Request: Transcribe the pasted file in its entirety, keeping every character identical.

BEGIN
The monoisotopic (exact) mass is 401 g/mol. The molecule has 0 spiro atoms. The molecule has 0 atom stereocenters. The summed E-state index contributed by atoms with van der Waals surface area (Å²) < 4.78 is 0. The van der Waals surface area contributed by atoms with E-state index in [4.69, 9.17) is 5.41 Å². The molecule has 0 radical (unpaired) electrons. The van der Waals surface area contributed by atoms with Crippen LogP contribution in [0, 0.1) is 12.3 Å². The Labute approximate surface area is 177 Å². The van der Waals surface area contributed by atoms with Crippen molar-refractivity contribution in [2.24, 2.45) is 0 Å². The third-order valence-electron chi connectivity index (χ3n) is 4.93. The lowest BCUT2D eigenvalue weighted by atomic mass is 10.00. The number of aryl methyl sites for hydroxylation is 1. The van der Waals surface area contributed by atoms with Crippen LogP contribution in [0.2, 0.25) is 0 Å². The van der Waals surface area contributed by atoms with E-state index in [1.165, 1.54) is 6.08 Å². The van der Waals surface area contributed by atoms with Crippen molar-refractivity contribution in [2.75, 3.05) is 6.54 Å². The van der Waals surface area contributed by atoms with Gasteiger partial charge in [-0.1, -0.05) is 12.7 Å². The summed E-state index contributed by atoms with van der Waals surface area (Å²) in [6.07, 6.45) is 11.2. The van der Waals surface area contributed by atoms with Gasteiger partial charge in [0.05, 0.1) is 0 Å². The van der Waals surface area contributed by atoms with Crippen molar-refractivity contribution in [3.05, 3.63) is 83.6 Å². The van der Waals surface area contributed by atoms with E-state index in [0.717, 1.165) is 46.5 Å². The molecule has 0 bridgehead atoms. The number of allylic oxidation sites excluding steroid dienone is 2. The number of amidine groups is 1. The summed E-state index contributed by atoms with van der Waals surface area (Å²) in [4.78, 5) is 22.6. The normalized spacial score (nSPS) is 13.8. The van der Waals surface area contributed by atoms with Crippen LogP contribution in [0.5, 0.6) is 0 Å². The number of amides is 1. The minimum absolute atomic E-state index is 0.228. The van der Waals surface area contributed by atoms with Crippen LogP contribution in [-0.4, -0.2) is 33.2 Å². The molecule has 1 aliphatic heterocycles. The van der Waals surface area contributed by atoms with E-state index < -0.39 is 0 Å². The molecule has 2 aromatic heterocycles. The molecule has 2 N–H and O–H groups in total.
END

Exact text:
The monoisotopic (exact) mass is 401 g/mol. The molecule has 0 spiro atoms. The molecule has 0 atom stereocenters. The summed E-state index contributed by atoms with van der Waals surface area (Å²) < 4.78 is 0. The van der Waals surface area contributed by atoms with E-state index in [4.69, 9.17) is 5.41 Å². The molecule has 0 radical (unpaired) electrons. The van der Waals surface area contributed by atoms with Crippen LogP contribution in [0, 0.1) is 12.3 Å². The Labute approximate surface area is 177 Å². The van der Waals surface area contributed by atoms with Crippen molar-refractivity contribution in [2.24, 2.45) is 0 Å². The third-order valence-electron chi connectivity index (χ3n) is 4.93. The lowest BCUT2D eigenvalue weighted by atomic mass is 10.00. The number of aryl methyl sites for hydroxylation is 1. The van der Waals surface area contributed by atoms with Crippen LogP contribution in [0.2, 0.25) is 0 Å². The van der Waals surface area contributed by atoms with E-state index in [1.165, 1.54) is 6.08 Å². The van der Waals surface area contributed by atoms with Crippen molar-refractivity contribution in [2.75, 3.05) is 6.54 Å². The van der Waals surface area contributed by atoms with Gasteiger partial charge in [-0.1, -0.05) is 12.7 Å². The summed E-state index contributed by atoms with van der Waals surface area (Å²) in [6.07, 6.45) is 11.2. The van der Waals surface area contributed by atoms with Gasteiger partial charge in [0.05, 0.1) is 0 Å². The van der Waals surface area contributed by atoms with Crippen molar-refractivity contribution in [3.05, 3.63) is 83.6 Å². The van der Waals surface area contributed by atoms with E-state index in [0.717, 1.165) is 46.5 Å². The molecule has 0 bridgehead atoms. The number of allylic oxidation sites excluding steroid dienone is 2. The number of amidine groups is 1. The summed E-state index contributed by atoms with van der Waals surface area (Å²) in [4.78, 5) is 22.6. The normalized spacial score (nSPS) is 13.8. The van der Waals surface area contributed by atoms with Crippen LogP contribution in [0.5, 0.6) is 0 Å². The number of amides is 1. The minimum absolute atomic E-state index is 0.228. The van der Waals surface area contributed by atoms with Crippen LogP contribution in [-0.4, -0.2) is 33.2 Å². The molecule has 1 aliphatic heterocycles. The van der Waals surface area contributed by atoms with E-state index < -0.39 is 0 Å². The molecule has 2 aromatic heterocycles. The molecule has 2 N–H and O–H groups in total.